This blog is intended to go along with Population: An Introduction to Concepts and Issues, by John R. Weeks, published by Cengage Learning. The latest edition is the 12th (it came out in 2015), but this blog is meant to complement any edition of the book by showing the way in which demographic issues are regularly in the news.

If you are a user of my textbook and would like to suggest a blog post idea, please email me at: john.weeks@sdsu.edu

Wednesday, December 1, 2010

Being Empowered is Good for Your Health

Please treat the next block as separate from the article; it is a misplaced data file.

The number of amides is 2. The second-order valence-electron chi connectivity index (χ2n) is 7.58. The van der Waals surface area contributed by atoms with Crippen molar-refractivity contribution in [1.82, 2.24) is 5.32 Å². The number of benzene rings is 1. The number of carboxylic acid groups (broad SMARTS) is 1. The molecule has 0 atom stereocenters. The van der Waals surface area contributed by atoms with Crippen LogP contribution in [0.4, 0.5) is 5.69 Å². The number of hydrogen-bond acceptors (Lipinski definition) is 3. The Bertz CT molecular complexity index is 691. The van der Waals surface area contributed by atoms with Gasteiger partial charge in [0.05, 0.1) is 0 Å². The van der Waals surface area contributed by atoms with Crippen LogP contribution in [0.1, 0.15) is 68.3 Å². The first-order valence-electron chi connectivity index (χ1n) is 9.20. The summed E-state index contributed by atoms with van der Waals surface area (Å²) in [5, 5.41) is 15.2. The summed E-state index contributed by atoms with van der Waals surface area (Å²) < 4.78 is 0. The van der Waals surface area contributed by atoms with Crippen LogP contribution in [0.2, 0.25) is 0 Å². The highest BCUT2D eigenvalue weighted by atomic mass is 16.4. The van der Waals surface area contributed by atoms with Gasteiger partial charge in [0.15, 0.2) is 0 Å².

A new study from the UK shows that doctors are less likely to refer older people, women, and the poor to specialists in cases where those patients could, in fact, likely benefit from treatment by a specialist. Although the study did not delve into the reasons for these inequalities in referrals, the authors speculated that older people in general, women, and the less well-off were less likely to ask for a referral, and so the general practitioner did not offer one. Why are they less likely to ask for a referral? Malcolm Gladwell, in his book "Outliers" reviews research showing that children who grow up being empowered by their parents to interact with and question adults are more apt to succeed in life. "Success" (i.e., getting that needed referral) in talking with your physician may well improve your health, and this type of empowering behavior is more characteristic of younger people, and the middle or higher classes. This does not excuse the potentially discriminatory behavior of these physicians, but it is a reminder that being being a little pushy may be good for you.

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